Presentation on theme: "The Novice Warrior And Enthusiastic Lover The Squire is a dutiful young knight, with an avid interest in woman. While he should be focused on his knightly."— Presentation transcript:
The Novice Warrior And Enthusiastic Lover The Squire is a dutiful young knight, with an avid interest in woman. While he should be focused on his knightly training many of his pursuits, even in the cavalry, seem to be all to impress his ladies.
INTERNAL TRAITS Traits Dutiful Talented Promiscuous Quotations “He’d seen some service with the cavalry/ In Flanders and Artois and Picardy” (81-82) He respects his duty to his job as squire by serving in the cavalry. “Courteous he was, lowly and serviceable/ And carved to serve his father at the table.” (95-96) He is loyal to his father and does everything that is expected of him, like carving his fathers meat at the table. “He could make songs and poems and recite/ Knew how to joust and dance, to draw and write.” (91-92) “Singing he was, or fluting all the day.” (87) He has many worldly talents in writing, dancing and playing musical instruments, which is expected of both a great knight and a great lover. “a lad of fire” (76) Describing his passion. “He loved so hotly that till dawn grew pale/ He slept little as a nightingale” (93-94) He spends his nights pleasing his ladies and because of this he gets no sleep. “…done [his military service] valiantly in little space of time/ in hope to win his lady’s grace.” (83-84) This is CW’s way of mocking him for only doing his military service to gain the interest of a lady.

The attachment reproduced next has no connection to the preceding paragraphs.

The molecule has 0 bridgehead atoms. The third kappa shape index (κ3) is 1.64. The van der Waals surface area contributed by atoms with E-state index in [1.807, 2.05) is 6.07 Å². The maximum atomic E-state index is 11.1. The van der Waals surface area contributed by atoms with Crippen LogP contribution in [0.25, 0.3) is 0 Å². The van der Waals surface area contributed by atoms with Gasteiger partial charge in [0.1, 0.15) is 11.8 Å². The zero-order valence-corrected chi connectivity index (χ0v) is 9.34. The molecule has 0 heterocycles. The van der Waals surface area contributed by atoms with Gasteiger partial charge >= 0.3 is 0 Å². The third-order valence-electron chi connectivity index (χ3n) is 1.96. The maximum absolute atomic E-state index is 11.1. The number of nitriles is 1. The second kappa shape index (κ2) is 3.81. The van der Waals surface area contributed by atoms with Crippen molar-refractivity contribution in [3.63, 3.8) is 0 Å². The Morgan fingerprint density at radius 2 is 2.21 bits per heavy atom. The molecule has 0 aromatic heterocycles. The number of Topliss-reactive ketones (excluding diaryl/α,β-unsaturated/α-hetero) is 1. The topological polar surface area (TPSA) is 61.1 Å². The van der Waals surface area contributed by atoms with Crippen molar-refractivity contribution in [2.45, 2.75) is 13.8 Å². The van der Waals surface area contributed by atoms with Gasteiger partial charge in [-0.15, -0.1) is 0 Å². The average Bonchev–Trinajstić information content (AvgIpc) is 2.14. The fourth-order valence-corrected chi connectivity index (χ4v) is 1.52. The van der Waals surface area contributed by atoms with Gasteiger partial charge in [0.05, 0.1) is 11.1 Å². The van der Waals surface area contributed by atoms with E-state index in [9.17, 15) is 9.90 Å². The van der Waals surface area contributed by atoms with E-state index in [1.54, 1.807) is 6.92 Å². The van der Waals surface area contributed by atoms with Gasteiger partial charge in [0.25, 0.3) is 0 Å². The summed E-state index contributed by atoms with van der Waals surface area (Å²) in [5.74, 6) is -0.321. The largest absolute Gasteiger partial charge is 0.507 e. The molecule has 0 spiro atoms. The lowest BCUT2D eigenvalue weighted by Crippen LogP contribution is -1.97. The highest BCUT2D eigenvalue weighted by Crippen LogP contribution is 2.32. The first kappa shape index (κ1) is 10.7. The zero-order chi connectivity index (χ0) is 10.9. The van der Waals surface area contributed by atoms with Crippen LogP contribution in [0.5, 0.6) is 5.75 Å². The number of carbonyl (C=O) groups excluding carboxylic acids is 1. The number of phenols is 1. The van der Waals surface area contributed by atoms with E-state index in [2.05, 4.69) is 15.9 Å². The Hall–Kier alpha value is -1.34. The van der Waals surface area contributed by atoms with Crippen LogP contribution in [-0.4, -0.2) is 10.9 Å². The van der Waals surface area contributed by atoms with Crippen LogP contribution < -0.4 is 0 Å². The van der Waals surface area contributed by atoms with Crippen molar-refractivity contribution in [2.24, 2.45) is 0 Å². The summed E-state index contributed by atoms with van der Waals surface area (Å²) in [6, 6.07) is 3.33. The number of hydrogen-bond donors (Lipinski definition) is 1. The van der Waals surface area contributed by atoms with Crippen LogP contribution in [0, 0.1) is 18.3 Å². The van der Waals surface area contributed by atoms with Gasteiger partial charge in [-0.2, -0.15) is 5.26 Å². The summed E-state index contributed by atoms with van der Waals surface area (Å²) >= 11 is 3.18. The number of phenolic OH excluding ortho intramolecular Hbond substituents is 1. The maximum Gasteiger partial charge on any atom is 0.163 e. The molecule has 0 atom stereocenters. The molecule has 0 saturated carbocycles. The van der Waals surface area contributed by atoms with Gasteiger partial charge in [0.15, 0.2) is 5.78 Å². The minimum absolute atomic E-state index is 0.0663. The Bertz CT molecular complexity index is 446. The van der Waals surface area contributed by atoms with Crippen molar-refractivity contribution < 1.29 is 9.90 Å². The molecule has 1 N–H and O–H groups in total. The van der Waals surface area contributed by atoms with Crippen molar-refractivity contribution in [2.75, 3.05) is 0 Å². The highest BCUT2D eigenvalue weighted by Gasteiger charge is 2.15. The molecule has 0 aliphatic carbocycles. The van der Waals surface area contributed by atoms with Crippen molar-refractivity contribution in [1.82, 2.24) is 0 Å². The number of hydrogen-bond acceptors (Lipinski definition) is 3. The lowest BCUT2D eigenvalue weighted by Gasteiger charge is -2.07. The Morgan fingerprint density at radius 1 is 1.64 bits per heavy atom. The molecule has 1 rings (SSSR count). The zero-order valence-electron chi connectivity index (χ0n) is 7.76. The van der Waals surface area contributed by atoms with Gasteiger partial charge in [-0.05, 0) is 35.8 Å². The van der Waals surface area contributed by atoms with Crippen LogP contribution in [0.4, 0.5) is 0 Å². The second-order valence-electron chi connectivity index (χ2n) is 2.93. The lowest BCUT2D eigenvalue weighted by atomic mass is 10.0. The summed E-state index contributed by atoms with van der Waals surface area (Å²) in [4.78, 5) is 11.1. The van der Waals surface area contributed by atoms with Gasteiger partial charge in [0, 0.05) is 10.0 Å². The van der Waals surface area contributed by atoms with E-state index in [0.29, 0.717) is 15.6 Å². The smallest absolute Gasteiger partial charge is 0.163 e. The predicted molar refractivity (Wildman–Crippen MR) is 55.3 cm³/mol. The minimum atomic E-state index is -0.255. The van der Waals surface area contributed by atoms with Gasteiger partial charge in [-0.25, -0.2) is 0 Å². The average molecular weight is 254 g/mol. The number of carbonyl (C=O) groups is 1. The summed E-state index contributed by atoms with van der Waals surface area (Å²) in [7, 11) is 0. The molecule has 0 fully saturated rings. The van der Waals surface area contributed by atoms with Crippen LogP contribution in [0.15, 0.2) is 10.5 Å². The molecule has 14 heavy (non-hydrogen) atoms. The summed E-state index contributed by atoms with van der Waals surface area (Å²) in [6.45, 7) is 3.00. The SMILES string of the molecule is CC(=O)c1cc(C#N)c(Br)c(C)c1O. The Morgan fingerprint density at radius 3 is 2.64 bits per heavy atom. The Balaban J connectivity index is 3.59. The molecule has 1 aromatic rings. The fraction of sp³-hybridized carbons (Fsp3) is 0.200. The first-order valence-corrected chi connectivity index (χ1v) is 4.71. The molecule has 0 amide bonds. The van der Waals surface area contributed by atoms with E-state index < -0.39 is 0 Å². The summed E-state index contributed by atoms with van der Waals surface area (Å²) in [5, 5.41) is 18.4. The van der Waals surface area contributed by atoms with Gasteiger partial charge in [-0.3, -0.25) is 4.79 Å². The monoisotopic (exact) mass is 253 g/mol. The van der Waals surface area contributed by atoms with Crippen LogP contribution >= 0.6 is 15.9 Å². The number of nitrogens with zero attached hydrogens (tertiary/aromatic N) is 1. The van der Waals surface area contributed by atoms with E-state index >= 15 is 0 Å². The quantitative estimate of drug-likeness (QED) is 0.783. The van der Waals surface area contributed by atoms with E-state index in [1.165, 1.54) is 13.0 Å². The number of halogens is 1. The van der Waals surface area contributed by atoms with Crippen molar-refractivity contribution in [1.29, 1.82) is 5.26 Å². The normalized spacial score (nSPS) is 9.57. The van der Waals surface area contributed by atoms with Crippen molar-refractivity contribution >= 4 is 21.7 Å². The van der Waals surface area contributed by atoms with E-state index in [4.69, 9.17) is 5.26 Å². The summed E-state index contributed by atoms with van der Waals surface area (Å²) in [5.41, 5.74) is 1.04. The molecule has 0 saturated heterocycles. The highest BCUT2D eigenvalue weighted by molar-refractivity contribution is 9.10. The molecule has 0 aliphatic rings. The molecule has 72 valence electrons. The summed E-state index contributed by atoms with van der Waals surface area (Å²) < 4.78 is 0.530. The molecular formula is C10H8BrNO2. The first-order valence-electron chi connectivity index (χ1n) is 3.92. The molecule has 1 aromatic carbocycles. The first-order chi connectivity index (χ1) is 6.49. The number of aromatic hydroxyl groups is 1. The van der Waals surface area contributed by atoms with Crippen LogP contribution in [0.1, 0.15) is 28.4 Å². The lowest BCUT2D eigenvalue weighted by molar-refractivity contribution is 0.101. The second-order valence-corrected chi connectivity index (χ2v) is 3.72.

The Impoverished Student The Oxford Cleric is a devoted student of philosophy who cares more for knowledge than worldly possessions. Due to his desire to learn, he lacks the drive to find real employment.
INTERNAL TRAITS Traits Studious Well-spoken Broke Quotations “By his bed/ [he had] twenty books in red/ and black of Aristotle’s philosophy” (297-299) He always has to be surrounded by books. “His only care was study” (307) “And gladly would he learn, and gladly teach.” (312) “He never spoke more than was need/ Formal at that, respectful in the extreme/ Short, to the point, and lofty in his theme/ A tone of moral virtue filled his speech” (303-311) CP is very taken with the Oxford Cleric’s oratory skills, which shows that his reverence for learning has, in fact, paid off. “The thread upon his overcoat was bare.” (294) “He had found no preferment in the church/ And was too unworldly to make search/ For secular employment.” (295-297) “Though a philosopher, as I have told/ He had not found the stone for making gold.” (301, 302) This is CW’s way of poking fun at how the Oxford Cleric is very knowledgeable, but this has not yet brought him his fortune. The philosopher’s stone represents the field of philosophy as a whole in this case. “Whatever money from his friends he took/ He spent it on another book” (303, 304) Even though he is broke to the point that he has to take money from his friends (that he cannot repay), he doesn’t spend the money on bettering his quality of life, but rather on furthering his studies.